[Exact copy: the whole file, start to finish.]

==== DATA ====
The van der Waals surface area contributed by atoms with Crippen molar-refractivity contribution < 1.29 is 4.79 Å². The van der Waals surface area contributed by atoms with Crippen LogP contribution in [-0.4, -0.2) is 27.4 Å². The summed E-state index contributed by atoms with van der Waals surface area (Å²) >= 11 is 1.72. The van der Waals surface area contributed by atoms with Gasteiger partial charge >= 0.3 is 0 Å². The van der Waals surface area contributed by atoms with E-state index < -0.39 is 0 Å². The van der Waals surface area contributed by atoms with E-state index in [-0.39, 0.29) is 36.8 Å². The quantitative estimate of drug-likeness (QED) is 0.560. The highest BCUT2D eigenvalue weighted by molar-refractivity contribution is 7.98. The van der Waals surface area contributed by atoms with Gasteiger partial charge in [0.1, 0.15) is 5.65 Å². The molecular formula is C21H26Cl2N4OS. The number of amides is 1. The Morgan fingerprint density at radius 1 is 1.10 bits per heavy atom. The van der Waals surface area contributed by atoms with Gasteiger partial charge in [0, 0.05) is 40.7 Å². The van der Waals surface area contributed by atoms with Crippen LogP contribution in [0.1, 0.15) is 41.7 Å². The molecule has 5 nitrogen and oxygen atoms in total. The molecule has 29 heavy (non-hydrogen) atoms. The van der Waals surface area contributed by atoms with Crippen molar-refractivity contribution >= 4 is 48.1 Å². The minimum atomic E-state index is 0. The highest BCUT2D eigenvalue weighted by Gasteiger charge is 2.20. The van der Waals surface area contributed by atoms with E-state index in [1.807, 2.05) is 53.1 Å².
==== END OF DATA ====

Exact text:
The van der Waals surface area contributed by atoms with Crippen molar-refractivity contribution < 1.29 is 4.79 Å². The van der Waals surface area contributed by atoms with Crippen LogP contribution in [-0.4, -0.2) is 27.4 Å². The summed E-state index contributed by atoms with van der Waals surface area (Å²) >= 11 is 1.72. The van der Waals surface area contributed by atoms with Gasteiger partial charge >= 0.3 is 0 Å². The van der Waals surface area contributed by atoms with E-state index < -0.39 is 0 Å². The van der Waals surface area contributed by atoms with E-state index in [-0.39, 0.29) is 36.8 Å². The quantitative estimate of drug-likeness (QED) is 0.560. The highest BCUT2D eigenvalue weighted by molar-refractivity contribution is 7.98. The van der Waals surface area contributed by atoms with Gasteiger partial charge in [0.1, 0.15) is 5.65 Å². The molecular formula is C21H26Cl2N4OS. The number of amides is 1. The Morgan fingerprint density at radius 1 is 1.10 bits per heavy atom. The van der Waals surface area contributed by atoms with Gasteiger partial charge in [0, 0.05) is 40.7 Å². The van der Waals surface area contributed by atoms with Crippen LogP contribution in [0.1, 0.15) is 41.7 Å². The molecule has 5 nitrogen and oxygen atoms in total. The molecule has 29 heavy (non-hydrogen) atoms. The van der Waals surface area contributed by atoms with Crippen molar-refractivity contribution >= 4 is 48.1 Å². The minimum atomic E-state index is 0. The highest BCUT2D eigenvalue weighted by Gasteiger charge is 2.20. The van der Waals surface area contributed by atoms with E-state index in [1.807, 2.05) is 53.1 Å².